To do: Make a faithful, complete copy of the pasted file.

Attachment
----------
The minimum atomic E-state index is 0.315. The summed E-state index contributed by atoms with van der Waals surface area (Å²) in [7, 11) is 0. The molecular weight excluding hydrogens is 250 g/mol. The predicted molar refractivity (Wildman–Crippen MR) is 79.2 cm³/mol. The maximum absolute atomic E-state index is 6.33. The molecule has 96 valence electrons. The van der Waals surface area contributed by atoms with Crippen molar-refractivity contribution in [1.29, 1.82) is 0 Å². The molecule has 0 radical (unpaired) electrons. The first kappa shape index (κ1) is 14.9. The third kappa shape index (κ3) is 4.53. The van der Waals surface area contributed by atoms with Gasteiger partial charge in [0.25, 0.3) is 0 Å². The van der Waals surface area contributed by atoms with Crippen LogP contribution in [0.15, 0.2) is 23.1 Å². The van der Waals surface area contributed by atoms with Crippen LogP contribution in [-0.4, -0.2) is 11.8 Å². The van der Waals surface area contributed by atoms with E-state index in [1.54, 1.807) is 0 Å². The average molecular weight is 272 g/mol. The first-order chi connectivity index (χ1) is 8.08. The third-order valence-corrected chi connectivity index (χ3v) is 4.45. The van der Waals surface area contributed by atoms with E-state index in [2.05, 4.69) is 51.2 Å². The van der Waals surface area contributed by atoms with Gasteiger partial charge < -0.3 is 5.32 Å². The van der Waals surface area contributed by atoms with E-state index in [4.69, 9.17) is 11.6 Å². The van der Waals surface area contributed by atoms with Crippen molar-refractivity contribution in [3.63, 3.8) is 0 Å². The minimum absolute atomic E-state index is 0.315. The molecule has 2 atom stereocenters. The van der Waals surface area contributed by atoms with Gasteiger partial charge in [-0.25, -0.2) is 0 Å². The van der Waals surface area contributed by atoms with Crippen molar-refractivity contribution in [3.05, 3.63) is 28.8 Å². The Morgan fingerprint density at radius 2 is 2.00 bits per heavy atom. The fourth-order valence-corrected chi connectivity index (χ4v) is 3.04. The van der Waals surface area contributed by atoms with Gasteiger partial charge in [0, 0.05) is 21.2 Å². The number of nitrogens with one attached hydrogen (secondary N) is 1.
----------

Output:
The minimum atomic E-state index is 0.315. The summed E-state index contributed by atoms with van der Waals surface area (Å²) in [7, 11) is 0. The molecular weight excluding hydrogens is 250 g/mol. The predicted molar refractivity (Wildman–Crippen MR) is 79.2 cm³/mol. The maximum absolute atomic E-state index is 6.33. The molecule has 96 valence electrons. The van der Waals surface area contributed by atoms with Crippen molar-refractivity contribution in [1.29, 1.82) is 0 Å². The molecule has 0 radical (unpaired) electrons. The first kappa shape index (κ1) is 14.9. The third kappa shape index (κ3) is 4.53. The van der Waals surface area contributed by atoms with Gasteiger partial charge in [0.25, 0.3) is 0 Å². The van der Waals surface area contributed by atoms with Crippen LogP contribution in [0.15, 0.2) is 23.1 Å². The van der Waals surface area contributed by atoms with Crippen LogP contribution in [-0.4, -0.2) is 11.8 Å². The van der Waals surface area contributed by atoms with E-state index in [1.54, 1.807) is 0 Å². The average molecular weight is 272 g/mol. The first-order chi connectivity index (χ1) is 8.08. The third-order valence-corrected chi connectivity index (χ3v) is 4.45. The van der Waals surface area contributed by atoms with E-state index in [2.05, 4.69) is 51.2 Å². The van der Waals surface area contributed by atoms with Gasteiger partial charge < -0.3 is 5.32 Å². The van der Waals surface area contributed by atoms with E-state index in [4.69, 9.17) is 11.6 Å². The van der Waals surface area contributed by atoms with Crippen molar-refractivity contribution in [3.63, 3.8) is 0 Å². The minimum absolute atomic E-state index is 0.315. The molecule has 2 atom stereocenters. The van der Waals surface area contributed by atoms with Gasteiger partial charge in [-0.25, -0.2) is 0 Å². The van der Waals surface area contributed by atoms with Crippen molar-refractivity contribution in [3.05, 3.63) is 28.8 Å². The Morgan fingerprint density at radius 2 is 2.00 bits per heavy atom. The fourth-order valence-corrected chi connectivity index (χ4v) is 3.04. The van der Waals surface area contributed by atoms with Gasteiger partial charge in [0, 0.05) is 21.2 Å². The number of nitrogens with one attached hydrogen (secondary N) is 1.